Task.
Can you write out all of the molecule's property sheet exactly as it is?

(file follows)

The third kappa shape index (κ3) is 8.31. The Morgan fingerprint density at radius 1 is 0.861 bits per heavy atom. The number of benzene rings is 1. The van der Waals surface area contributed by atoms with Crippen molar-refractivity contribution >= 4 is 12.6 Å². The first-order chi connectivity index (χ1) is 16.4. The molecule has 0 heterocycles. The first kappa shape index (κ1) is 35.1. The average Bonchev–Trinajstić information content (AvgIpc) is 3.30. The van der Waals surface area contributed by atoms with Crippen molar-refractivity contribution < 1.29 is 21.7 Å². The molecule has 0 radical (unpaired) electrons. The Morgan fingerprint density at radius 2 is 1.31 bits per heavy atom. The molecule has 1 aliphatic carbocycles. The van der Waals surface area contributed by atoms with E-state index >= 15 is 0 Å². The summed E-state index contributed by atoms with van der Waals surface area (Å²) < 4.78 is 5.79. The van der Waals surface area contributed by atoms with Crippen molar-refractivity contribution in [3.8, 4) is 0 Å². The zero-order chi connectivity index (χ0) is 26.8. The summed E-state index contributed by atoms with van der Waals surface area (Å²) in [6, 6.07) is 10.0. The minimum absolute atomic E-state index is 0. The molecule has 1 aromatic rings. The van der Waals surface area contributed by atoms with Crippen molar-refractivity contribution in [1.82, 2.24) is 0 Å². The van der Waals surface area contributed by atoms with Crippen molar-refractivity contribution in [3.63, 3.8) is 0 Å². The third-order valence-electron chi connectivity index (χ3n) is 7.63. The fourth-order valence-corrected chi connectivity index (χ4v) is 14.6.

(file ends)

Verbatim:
The third kappa shape index (κ3) is 8.31. The Morgan fingerprint density at radius 1 is 0.861 bits per heavy atom. The number of benzene rings is 1. The van der Waals surface area contributed by atoms with Crippen molar-refractivity contribution >= 4 is 12.6 Å². The first-order chi connectivity index (χ1) is 16.4. The molecule has 0 heterocycles. The first kappa shape index (κ1) is 35.1. The average Bonchev–Trinajstić information content (AvgIpc) is 3.30. The van der Waals surface area contributed by atoms with Crippen molar-refractivity contribution < 1.29 is 21.7 Å². The molecule has 0 radical (unpaired) electrons. The Morgan fingerprint density at radius 2 is 1.31 bits per heavy atom. The molecule has 1 aliphatic carbocycles. The van der Waals surface area contributed by atoms with E-state index >= 15 is 0 Å². The summed E-state index contributed by atoms with van der Waals surface area (Å²) < 4.78 is 5.79. The van der Waals surface area contributed by atoms with Crippen molar-refractivity contribution in [3.8, 4) is 0 Å². The zero-order chi connectivity index (χ0) is 26.8. The summed E-state index contributed by atoms with van der Waals surface area (Å²) in [6, 6.07) is 10.0. The minimum absolute atomic E-state index is 0. The molecule has 1 aromatic rings. The van der Waals surface area contributed by atoms with Crippen molar-refractivity contribution in [1.82, 2.24) is 0 Å². The van der Waals surface area contributed by atoms with Crippen molar-refractivity contribution in [3.63, 3.8) is 0 Å². The third-order valence-electron chi connectivity index (χ3n) is 7.63. The fourth-order valence-corrected chi connectivity index (χ4v) is 14.6.